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Publication numberUS5871232 A
Publication typeGrant
Application numberUS 08/911,488
Publication dateFeb 16, 1999
Filing dateAug 14, 1997
Priority dateJan 17, 1997
Fee statusLapsed
Also published asWO1998031571A1
Publication number08911488, 911488, US 5871232 A, US 5871232A, US-A-5871232, US5871232 A, US5871232A
InventorsCraig W. White
Original AssigneeAutomotive Systems, Laboratory, Inc.
Export CitationBiBTeX, EndNote, RefMan
External Links: USPTO, USPTO Assignment, Espacenet
Occupant position sensing system
US 5871232 A
Abstract
An occupant position sensing system (10) incorporates first (12) and second (42) position sensors, wherein the first position sensor (12) senses the distance to the surface of an object and the second position sensor (42) senses the electric-field-influencing properties of the object for purposes of controlling the activation of a safety restraint system (38). In an exemplary system, the first position sensor (12) incorporates either an infrared beam or an ultrasonic beam as the sensing element, and the second position sensor senses the capacitance of a plurality of electrodes (46) for either disabling an air bag inflator (38) if the combination of the first and second position measurements of an occupant (24) is within a threshold, or for controlling a controllable air bag inflator (38).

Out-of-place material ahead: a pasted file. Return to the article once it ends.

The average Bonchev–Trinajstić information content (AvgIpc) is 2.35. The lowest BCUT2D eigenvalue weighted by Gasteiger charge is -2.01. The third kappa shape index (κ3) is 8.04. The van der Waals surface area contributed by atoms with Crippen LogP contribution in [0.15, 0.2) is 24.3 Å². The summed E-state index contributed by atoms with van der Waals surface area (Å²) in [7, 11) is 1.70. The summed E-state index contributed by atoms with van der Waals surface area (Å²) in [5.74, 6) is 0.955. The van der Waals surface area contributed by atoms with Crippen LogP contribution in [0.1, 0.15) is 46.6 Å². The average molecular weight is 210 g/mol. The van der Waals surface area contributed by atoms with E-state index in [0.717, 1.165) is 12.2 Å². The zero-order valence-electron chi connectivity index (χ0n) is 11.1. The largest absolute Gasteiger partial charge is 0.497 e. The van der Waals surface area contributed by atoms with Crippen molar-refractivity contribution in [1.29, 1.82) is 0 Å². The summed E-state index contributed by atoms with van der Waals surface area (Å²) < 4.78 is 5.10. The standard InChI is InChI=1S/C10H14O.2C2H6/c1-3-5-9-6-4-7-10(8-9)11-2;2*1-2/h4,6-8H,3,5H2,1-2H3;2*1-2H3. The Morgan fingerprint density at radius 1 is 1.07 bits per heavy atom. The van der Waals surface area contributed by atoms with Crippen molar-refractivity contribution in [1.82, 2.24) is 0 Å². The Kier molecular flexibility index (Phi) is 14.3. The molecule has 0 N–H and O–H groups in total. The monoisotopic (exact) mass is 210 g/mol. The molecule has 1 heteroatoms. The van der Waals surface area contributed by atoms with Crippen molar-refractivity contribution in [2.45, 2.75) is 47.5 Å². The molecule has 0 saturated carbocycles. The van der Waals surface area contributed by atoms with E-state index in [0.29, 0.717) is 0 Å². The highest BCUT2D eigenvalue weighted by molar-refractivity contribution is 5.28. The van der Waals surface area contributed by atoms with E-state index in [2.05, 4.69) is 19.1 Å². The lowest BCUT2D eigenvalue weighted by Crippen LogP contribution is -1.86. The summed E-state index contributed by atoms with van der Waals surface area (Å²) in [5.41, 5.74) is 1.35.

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Claims(32)
I claim:
1. An object position sensing system for controlling the activation of a safety restraint system, comprising:
a. a first position sensor for measuring the distance from a point of reference to the surface of the object;
b. a second position sensor responsive to the electric-field-influencing properties of the object for generating a measure of distance from a point of reference to the object;
c. a controller operatively coupled to said first and second position sensors for controlling the activation of the safety restraint system responsive to said measurement and said measure of distance.